Office building, Tel Aviv

Spring 1991.

After 7 years in the country and 4 years self-employed, and having come through Intifada I and Gulf War I, it looked like it was time to move my professional practice out of a spare bedroom and into a regular office.

There are, at most, three degrees of separation in Israel. So I quickly found a troubled advertising agency (no conflict with my practice) that was willing to sublet three rooms. Over the phone, they said “40 square meters, 14 dollars per month per meter”. Standard office rent at the time.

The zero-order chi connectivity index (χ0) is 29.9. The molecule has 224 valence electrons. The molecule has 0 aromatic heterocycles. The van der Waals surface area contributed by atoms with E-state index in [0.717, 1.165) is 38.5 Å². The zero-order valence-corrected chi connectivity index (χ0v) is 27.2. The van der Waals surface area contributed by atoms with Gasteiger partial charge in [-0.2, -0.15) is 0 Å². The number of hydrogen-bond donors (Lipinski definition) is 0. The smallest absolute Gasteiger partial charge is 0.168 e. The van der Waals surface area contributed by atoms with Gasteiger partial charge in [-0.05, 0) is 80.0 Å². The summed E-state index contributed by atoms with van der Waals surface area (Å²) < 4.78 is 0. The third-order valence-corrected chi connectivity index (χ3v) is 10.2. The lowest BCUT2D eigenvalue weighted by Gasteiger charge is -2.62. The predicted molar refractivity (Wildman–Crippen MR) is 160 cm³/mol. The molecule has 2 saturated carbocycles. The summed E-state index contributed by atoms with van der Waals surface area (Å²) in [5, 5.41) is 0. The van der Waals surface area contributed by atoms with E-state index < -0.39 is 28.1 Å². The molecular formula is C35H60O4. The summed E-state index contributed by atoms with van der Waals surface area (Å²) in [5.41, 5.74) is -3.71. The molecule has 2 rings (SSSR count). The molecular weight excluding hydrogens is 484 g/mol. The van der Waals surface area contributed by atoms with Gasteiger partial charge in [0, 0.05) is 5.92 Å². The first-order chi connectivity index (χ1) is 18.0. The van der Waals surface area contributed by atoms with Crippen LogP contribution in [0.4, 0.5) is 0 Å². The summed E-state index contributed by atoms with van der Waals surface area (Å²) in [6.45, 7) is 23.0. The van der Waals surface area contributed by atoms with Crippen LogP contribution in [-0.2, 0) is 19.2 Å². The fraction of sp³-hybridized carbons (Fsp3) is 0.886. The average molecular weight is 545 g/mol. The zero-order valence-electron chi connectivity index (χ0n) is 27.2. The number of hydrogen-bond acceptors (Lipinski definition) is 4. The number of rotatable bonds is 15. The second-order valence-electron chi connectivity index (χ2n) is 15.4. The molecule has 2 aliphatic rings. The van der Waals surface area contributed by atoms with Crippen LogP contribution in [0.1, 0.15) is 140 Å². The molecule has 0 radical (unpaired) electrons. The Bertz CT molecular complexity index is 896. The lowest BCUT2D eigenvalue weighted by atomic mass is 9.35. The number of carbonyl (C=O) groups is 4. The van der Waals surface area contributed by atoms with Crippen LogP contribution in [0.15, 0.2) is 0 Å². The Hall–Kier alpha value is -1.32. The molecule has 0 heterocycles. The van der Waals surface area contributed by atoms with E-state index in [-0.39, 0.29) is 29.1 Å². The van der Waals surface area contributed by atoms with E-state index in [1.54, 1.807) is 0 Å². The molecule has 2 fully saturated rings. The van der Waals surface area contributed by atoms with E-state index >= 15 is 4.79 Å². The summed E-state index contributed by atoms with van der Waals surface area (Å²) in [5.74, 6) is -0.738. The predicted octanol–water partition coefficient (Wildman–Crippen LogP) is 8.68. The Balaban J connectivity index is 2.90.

At the meeting with the woman in charge, she produced a floor plan of the rooms with dimensions. My engineering reflexes made me draw my pocket calculator and start checking stuff.

“What are you doing?” she asked.

“Checking that the areas involved add up” was my innocent answer.

“Oh, drop that. How many square meters are you willing to pay for?”

Instant enlightenment ensued: in the Middle East, reality is negotiable.

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